Weary, hungry, and alone in a dark forest in the middle of the night, I lift my lantern to illuminate a half-built shack. It's certainly nothing I haven't done in other games before, but there's nothing spooky about this, even though the image above may look that way. I'm playing Walden, a new entry in the Early Access survival genre, and a game in which you play as essayist and philosopher Henry David Thoreau. Thoreau spent two years in the wilderness around Walden Pond, as he put it, because he "wished to live deliberately." Now, you can too.
Walden is "an open-world narrative exploration title based on Henry David Thoreau’s classic literary work, Walden," and I've been playing it a bit today. There are survival elements: I've gathered berries and gone fishing to stock up my food supplies—though I'm not sure if Thoreau actually dies if you don't feed him. I've completed my half-built cabin by hammering boards together, and also chopped some firewood after borrowing an axe from Ralph Waldo Emerson's house.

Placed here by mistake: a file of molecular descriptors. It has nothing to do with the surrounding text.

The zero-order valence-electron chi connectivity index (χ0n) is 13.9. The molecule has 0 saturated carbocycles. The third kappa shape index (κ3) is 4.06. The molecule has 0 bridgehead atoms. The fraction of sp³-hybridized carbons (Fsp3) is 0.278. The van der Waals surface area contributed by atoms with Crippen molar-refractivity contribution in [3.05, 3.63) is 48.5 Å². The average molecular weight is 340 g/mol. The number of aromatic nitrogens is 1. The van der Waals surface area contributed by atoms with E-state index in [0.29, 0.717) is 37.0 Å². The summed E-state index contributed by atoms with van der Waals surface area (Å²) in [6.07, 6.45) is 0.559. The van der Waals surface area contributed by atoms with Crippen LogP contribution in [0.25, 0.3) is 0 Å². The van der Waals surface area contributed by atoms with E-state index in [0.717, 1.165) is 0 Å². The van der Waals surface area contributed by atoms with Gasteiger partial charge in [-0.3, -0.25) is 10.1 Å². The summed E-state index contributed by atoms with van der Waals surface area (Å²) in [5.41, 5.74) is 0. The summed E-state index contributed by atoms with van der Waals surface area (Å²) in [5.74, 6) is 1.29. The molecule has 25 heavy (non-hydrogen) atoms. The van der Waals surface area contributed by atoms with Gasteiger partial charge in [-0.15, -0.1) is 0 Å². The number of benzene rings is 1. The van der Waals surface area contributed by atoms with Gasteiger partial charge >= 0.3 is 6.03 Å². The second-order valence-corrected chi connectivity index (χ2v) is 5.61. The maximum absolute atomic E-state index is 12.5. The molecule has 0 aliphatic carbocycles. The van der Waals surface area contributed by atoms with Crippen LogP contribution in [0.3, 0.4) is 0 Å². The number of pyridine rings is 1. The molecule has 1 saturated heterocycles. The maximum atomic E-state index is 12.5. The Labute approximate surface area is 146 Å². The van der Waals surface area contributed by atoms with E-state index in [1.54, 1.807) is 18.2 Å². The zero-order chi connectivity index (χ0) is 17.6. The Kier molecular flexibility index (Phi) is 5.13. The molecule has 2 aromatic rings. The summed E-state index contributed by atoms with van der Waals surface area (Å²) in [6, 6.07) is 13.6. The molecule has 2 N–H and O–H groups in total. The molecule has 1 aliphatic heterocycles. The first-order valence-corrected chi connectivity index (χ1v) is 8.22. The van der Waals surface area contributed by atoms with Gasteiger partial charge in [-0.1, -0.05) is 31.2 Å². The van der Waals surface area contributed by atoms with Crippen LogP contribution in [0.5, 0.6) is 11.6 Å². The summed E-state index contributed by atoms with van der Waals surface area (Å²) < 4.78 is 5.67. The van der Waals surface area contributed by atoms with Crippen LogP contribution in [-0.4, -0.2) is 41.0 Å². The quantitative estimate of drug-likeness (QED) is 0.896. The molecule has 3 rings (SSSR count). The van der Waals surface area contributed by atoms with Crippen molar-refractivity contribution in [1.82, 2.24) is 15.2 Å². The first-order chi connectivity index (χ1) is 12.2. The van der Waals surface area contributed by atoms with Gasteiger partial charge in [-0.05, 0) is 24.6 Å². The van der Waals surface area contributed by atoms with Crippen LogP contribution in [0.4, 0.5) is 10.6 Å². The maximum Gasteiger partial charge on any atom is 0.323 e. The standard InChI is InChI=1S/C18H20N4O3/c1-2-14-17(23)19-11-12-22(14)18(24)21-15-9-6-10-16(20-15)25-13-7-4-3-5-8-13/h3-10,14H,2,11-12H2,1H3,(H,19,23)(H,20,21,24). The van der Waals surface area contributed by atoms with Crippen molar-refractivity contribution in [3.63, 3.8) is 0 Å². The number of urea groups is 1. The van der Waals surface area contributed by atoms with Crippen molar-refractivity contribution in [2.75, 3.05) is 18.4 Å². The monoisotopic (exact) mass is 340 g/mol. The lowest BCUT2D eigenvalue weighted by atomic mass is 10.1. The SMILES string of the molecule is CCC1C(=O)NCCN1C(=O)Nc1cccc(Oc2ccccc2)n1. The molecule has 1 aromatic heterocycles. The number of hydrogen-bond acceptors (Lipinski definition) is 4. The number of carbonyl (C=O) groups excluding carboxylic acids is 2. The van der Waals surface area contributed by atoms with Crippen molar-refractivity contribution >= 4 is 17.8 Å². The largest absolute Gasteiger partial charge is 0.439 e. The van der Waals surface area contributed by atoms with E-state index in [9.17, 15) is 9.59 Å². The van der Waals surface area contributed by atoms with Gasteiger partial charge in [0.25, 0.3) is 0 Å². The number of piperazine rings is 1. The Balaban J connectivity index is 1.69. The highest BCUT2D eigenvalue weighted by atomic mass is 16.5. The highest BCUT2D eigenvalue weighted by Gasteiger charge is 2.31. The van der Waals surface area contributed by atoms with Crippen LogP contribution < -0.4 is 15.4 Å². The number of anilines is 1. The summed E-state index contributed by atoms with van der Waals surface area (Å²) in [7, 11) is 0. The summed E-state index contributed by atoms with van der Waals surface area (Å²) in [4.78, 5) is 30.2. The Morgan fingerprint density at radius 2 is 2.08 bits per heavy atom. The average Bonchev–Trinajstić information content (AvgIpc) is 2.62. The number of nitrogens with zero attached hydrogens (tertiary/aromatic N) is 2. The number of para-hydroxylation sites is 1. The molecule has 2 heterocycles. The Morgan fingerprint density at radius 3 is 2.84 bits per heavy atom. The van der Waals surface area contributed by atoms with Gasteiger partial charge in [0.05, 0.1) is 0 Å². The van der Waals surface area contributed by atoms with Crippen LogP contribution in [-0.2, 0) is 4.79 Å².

Thoreau also gets tired (I passed out after working too hard on my cabin) and regains his energy by resting by the fire or reading in-game books in a secluded spot, which feels about right. Despite his desire for solitude, Thoreau's cabin is only a short walk to the town of Concord where you can buy supplies and tools and visit the post office.
As you might by now suspect, Walden is an educational game. Gathering arrowheads scattered around the map slowly fills in the text of Walden, as Thoreau finds inspiration in his surroundings and begins writing his book. There's also lots of information on wildlife and nature you can glean by zooming in on things with a mouse-click. On my visit to Concord, I discovered I had a large tax bill that needed to be paid, which is accurate (Thoreau was arrested and jailed for not paying six years of taxes).
Walden is currently in Early Access over at itch.io and aiming for a July 2017 release to celebrate the 200th anniversary of Thoreau's birth. Walden's development at USC's Game Innovation Lab was supported by grants from the National Endowment of the Arts and other programs.